Studying snake venom for medical cures

A novel protein within King Cobra venom is science's latest venom-related discovery -- and it could lead to better treatment options for neurological conditions.
Written by Christina Hernandez Sherwood, Contributing Writer

Snake venom -- which can be lethal to humans when bitten -- is frequently studied by scientists for the potential medicinal powers within it. Venom contains anti-clotting proteins. It was a factor in the development of a blood pressure medication. And it might even help slow cancer growth.

A novel protein within King Cobra venom is science's latest venom-related discovery -- and it could lead to better treatment options for certain neurological conditions.

Discovered in the Singapore laboratory of Dr. R. Manjunatha Kini, "haditoxin" is expected to have unique pharmacological properties, according to the "paper of the week" in the Journal of Biological Chemistry. "We know that the family of three-finger toxins display diverse biological actions on the human nervous system, cardiovascular system and blood clotting," said Dr S. Niru Nirthanan, a co-author of the paper. "Some have directly led to the development of compounds with potent analgesic and blood pressure reducing properties -- so it is likely that haditoxin in its 'conjoined twin' state or as individual components will offer us more novel insights."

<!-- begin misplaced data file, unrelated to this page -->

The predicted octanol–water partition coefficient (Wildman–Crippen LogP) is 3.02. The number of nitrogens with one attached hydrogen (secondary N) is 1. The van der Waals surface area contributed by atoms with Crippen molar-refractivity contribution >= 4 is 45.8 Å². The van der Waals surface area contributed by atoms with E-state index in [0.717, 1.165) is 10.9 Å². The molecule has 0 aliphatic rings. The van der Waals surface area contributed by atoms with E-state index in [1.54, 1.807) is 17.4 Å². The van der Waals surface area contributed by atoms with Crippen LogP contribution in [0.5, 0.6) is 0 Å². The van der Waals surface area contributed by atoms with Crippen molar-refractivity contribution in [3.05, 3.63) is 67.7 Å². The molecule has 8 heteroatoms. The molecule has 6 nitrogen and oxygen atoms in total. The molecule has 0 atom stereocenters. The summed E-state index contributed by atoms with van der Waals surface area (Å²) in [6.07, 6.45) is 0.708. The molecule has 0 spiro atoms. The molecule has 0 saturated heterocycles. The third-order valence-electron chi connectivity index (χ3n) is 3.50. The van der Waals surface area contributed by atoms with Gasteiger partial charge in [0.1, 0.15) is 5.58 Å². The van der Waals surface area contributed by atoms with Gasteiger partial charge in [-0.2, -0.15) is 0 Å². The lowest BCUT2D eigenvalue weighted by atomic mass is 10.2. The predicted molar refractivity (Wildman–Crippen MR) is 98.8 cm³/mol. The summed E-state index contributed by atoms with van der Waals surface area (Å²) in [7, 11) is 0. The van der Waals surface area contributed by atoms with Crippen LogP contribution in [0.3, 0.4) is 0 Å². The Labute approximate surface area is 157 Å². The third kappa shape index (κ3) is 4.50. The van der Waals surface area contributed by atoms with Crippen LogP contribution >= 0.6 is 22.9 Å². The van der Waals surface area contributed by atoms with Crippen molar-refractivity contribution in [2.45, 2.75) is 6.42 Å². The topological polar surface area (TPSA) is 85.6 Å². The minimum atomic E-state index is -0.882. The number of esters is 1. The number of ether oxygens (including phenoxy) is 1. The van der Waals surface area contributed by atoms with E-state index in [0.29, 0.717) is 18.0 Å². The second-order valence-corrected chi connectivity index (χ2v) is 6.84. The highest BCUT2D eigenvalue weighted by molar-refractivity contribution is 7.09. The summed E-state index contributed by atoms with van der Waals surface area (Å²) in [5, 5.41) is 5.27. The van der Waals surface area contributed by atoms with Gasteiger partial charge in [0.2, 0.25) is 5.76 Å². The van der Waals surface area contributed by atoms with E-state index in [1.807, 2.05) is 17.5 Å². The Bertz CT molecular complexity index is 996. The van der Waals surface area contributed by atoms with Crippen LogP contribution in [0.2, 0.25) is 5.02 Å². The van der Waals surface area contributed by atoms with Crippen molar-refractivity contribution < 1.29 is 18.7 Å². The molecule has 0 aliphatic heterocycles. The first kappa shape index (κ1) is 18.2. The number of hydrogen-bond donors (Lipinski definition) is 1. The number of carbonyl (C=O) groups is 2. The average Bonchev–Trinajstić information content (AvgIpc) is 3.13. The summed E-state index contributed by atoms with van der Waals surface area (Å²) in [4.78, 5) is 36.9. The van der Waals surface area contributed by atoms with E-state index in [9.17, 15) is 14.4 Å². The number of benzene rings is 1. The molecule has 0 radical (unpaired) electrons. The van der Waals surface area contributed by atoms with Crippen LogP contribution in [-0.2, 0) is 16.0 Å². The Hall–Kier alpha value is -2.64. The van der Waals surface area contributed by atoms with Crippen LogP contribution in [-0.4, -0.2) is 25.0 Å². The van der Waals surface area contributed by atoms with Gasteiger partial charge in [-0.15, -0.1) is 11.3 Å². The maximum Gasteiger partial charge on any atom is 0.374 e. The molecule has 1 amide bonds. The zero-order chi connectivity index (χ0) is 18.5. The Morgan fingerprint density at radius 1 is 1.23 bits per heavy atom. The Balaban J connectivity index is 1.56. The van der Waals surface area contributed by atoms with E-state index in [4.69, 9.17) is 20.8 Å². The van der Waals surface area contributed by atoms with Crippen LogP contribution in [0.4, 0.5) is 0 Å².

Haditoxin could serve as a lead compound or template from which to design other drugs, the researchers said. Or it could serve as a "molecular probe" helping scientists study neurotransmitter receptors and their role in conditions such as Alzheimer's and Parkinson's diseases, schizophrenia, anxiety and nicotine addiction.

The venom of the King Cobra, a carnivorous snake that can grow up to 18 feet in length, has provided a wealth of opportunities for scientists. "Researchers have been studying King Cobra venom for over 50 years and yet we are still identifying new compounds," Nirthanan said. "It is a complex cocktail of biological molecules that can change composition depending on the environment, the season or even the snake's diet."

The paper's lead author, Amrita Roy, is a doctoral student in the biological sciences department at the National University of Singapore, where Kini is a professor. Nirthanan is a lecturer and researcher at Griffith University in Australia.

This post was originally published on Smartplanet.com

Editorial standards